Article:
incomprehensibility

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English[edit]

Noun[edit]

incomprehensibility (countable and uncountable, plural incomprehensibilities)

  1. (uncountable) The condition of being incomprehensible.
    • 1781, Immanuel Kant, Critique of Pure Reason[1], Sphere, →ISBN, page 375:
      We should be quite willing to desist from the demand of a dogmatical answer to our questions, if we understood beforehand that, be the answer what it may, it would only serve to increase our ignorance, to throw us from one incomprehensibility into another, from one obscurity into another still greater, and perhaps lead us into irreconcilable contradictions.
    • 1789, Frederick II, King of Prussia, Thomas Holcroft, Posthumous Works of Frederic II, King of Prussia[2], G.G.J. and J. Robinson, page 127:
      The king here alludes, as he does in various other passages, to the ancient Academicians, or Sceptics, who taught the uncertainty and incomprehensibility of truth.
    • 1798, Frederick Reynolds, An Apology for the Doctrine of the Trinity[3], Bacclesfield: Edward Bayley, page 112:
      The first principle of natural religion contains innumerable — I had almost said — impossibilities. hat is God? is[sic] involved in the most absoluteincomprehensibility. And yet we must either admit the principle, or embrace ten thousand absurdities and impossibilities.
    • 1811, Jane Austen, The Complete Novels of Jane Austen[4], The Modern Library, page 1196:
      Why he had done it, what could have provoked him to such a breach of hospitality, and so suddenly turned all his partial regard for their daughter into actual ill-will, was a matter which they were at least as far from divining as Catherine herself : but it did not oppress them by any means so long; and, after a due course of useless conjecture, that “it was a strange business, and that he must be a very strange man,” grew enough for all their indig- nation and wonder; though Sarah, indeed, still indulged in the sweets of incomprehensibility, exclaiming and conjecturing with youthful ardour — “My dear, you give yourself a great deal of needless trouble,” said her mother at last; “depend upon it, it is something not at all worth under' standing.”
    • 1815, Making of America Project, Jared Sparks , Edward Everett , James Russell Lowell , Henry Cabot Lodge, North American Review[5], University of Northern Iowa, page 436:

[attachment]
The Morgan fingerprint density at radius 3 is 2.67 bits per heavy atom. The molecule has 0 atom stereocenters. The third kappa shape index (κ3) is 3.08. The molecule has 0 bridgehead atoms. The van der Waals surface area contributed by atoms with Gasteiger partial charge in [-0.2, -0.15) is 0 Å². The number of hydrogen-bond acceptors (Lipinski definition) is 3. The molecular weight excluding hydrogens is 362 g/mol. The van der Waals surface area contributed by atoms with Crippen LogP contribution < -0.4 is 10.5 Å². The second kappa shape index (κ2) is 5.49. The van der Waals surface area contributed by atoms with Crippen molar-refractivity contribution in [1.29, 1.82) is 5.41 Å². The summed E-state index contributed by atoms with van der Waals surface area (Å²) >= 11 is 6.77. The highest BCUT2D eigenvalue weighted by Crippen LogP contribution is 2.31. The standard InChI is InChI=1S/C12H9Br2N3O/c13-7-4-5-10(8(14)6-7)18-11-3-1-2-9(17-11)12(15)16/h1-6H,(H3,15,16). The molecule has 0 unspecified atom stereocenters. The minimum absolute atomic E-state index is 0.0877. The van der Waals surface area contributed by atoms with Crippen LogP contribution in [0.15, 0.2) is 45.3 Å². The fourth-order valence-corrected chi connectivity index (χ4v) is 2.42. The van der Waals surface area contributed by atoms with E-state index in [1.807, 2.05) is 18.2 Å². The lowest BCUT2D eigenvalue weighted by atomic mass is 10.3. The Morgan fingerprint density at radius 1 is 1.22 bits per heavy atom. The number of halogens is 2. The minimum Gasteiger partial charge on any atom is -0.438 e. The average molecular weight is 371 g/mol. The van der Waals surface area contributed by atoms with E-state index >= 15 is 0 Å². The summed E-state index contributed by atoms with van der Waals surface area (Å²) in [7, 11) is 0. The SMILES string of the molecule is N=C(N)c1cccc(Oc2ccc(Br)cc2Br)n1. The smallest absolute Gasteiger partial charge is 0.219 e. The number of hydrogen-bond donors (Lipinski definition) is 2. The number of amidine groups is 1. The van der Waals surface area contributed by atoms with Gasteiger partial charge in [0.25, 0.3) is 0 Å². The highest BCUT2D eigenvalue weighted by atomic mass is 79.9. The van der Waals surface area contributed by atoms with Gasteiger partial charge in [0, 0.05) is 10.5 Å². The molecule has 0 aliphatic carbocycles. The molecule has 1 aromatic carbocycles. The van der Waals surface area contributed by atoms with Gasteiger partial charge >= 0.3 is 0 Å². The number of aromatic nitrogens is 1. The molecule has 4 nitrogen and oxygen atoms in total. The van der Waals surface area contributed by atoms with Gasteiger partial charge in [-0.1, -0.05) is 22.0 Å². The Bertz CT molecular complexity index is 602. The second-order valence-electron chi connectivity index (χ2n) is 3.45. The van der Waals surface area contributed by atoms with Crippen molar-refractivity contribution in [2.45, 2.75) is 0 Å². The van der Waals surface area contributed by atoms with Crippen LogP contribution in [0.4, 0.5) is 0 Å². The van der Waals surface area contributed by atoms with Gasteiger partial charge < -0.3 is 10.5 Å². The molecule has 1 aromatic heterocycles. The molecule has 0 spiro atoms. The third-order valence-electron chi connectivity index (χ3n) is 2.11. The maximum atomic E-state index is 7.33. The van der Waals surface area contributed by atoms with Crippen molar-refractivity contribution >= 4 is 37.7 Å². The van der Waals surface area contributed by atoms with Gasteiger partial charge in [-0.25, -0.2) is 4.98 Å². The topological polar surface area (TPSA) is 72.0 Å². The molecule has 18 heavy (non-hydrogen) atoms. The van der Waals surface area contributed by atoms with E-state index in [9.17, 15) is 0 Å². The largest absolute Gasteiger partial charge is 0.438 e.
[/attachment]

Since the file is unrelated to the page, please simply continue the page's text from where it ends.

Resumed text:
He survived four days, in great suffering, and then died, leaving a case of perfect incomprehensibility to the world. Those who believe in spontaneous combustion ascribe it to electricity, and what not; others, again, are rather incredulous. The Baron de Liebig makes very merry over the fact of the nightcap being burned, and the hair on the head escaping scot-free.
    • 1818, Samuel Taylor Coleridge, The Friend: A Series of Essays, in Three Volumes, to Aid in the Formation of Fixed Principles in Politics, Morals, and Religion, with Literary Amusements Interspersed[6], R. Fenner, page 269-270:
      I well remember, that the event I am about to narrate, called forth, in several of the German periodical publications, the most passionate (and in more than one instance, blasphemous) declamations, concerning the incomprehensibility of the moral government of the world, and the seeming injustice and cruelty of the dispensations of Providence. But, assuredly, every one of my readers, however deeply he may sympathize with the poor sufferers, will at once answer all such declamations by the simple reflection, that no one of these awful events could possibly have taken place under a wise police and humane government, and that men have no right to complain of Providence for evils which they themselves are competent to remedy by mere common sense, joined with mere common humanity.
    • 1826, Frederick Reynolds, The Life and Times of Frederick Reynolds[7], Cary and Lea, page 112:
      This speech naturally only increased the incomprehensibility of the whole conversation; and the commandant beginning, in rather haut en bas termsy to demand an explanation, like all cowards, when driven into a comer I became desperate.
  2. (countable) Something that cannot be understood.
    • 1938, Norman Lindsay, Age of Consent, Sydney: Ure Smith, published 1962, page 65:
      That left Bradly as bemused as ever, for it posed another incomprehensibility: Why had Podson walked here?

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